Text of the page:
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Other waters also limit the interactions between cetaceans due to depth. The English Channel, for example, is relatively shallow, and some parts are only 50 meters deep. Smaller whales like the minke whale and long-finned pilot whale show up along with the bottlenose dolphin and Risso's dolphin. But the channel isn't home to larger whales like the sperm whale that like to take deep dives under the surface.
Killer Whales and Dolphins
Elsewhere in the ocean, however, cetaceans cross paths on a regular basis and see each other as predators or prey. Although killer whales span the globe, they are most associated with arctic waters, where they hunt other dolphins by herding and cornering them (killer whales are technically dolphins). Killer whales also work together to hunt sperm whales, often in a "wound and withdraw" method that exhausts the much larger sperm whale and makes them easier to kill.
In other waters, sperm whales dine on sharks when given the chance but get bullied by much smaller sea creatures. Several species of dolphins have been seen harassing sperm whales off the coast of California. Increasingly, scientists are finding evidence that different dolphin species will work together in a variety of circumstances.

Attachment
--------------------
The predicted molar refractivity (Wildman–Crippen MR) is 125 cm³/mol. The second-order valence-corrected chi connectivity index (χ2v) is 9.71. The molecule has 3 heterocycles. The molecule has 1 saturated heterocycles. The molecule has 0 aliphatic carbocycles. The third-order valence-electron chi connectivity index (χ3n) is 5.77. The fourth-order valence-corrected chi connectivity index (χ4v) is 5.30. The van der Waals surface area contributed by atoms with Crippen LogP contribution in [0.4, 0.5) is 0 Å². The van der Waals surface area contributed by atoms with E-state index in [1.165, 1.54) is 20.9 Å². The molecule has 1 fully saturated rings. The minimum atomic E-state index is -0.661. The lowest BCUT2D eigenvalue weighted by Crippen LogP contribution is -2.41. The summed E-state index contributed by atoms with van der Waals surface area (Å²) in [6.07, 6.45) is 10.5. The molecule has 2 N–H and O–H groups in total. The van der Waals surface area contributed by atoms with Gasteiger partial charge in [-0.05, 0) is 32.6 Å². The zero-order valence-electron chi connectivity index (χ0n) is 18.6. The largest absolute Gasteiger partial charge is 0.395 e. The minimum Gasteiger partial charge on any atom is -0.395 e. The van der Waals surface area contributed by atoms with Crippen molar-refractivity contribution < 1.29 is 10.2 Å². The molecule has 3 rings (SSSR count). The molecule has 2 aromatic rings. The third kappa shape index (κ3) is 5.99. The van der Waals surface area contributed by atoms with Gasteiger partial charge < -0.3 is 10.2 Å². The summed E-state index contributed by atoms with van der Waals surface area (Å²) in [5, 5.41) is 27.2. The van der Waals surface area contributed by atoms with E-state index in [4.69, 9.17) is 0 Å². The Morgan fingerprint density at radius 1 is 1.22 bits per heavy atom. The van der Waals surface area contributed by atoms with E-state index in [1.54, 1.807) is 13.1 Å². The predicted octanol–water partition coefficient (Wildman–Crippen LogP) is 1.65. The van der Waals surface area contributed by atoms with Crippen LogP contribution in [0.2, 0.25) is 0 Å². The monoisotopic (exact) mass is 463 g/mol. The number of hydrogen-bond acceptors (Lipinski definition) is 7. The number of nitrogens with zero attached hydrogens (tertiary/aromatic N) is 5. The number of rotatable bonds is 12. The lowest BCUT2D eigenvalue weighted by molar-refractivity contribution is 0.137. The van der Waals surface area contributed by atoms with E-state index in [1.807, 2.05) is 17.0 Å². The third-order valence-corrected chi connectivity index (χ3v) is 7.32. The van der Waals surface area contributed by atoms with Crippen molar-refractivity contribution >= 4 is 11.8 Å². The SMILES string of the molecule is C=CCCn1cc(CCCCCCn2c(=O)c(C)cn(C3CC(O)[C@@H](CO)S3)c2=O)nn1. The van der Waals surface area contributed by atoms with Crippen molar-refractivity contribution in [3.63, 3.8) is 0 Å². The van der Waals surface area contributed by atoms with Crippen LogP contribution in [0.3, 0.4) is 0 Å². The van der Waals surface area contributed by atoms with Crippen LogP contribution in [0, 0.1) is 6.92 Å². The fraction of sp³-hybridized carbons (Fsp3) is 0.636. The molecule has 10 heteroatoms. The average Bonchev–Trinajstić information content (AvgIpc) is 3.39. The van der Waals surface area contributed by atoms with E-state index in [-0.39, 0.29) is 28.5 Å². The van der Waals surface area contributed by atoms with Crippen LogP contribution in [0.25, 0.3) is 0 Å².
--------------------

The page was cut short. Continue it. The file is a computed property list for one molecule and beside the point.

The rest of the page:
Whales and Dolphins Hunting Together
In a 2022 study in the journal bioRxiv, a team of researchers went on a series of whale-watching tours in July, August and October 2020 near Pico Island in the Azores.
They saw 10 species, most commonly sperm whales, sei whales, Atlantic spotted dolphins, common bottlenose dolphins and Risso's dolphins. They saw many instances in which different dolphin species worked together to hunt. For example, the false killer whale (which is actually a species of dolphin) worked with the common bottlenose dolphin to catch yellowfin tuna as well as various sea birds.
Common bottlenose dolphins also teamed up with Atlantic spotted dolphins to take down some tuna. The study's authors noted that these hunts weren't just quick let-me-block-that-tuna-for-you type of maneuvers. These were ongoing events that spanned nearly five miles (eight kilometers) and involved multiple members of both species' pods.
In addition to helping each other hunt, the study's authors observed behavior they initially thought was aggressive. In several instances, they saw about 10 bottlenose dolphins interacting with 10 Risso's dolphins. The two groups chased each other, splashed and did short dives only to surface quickly. Several dolphins from the same pod also teamed up to hold a rival dolphin under the water as if they were trying to drown their foe.
The researchers weren't initially sure what they saw. Risso's and bottlenose dolphins have distinct diets, so the scientists didn't think it was a food dispute. They noticed the interactions tended to be between younger males while older ones observed. This opened the possibility that the two species were play fighting to learn how to work together to defend their territory or ward off a predator.
Researchers might debate what these behaviors mean, but they do agree that cetaceans are smart and social animals. There is a lot science still has to learn about their culture, language and behavior.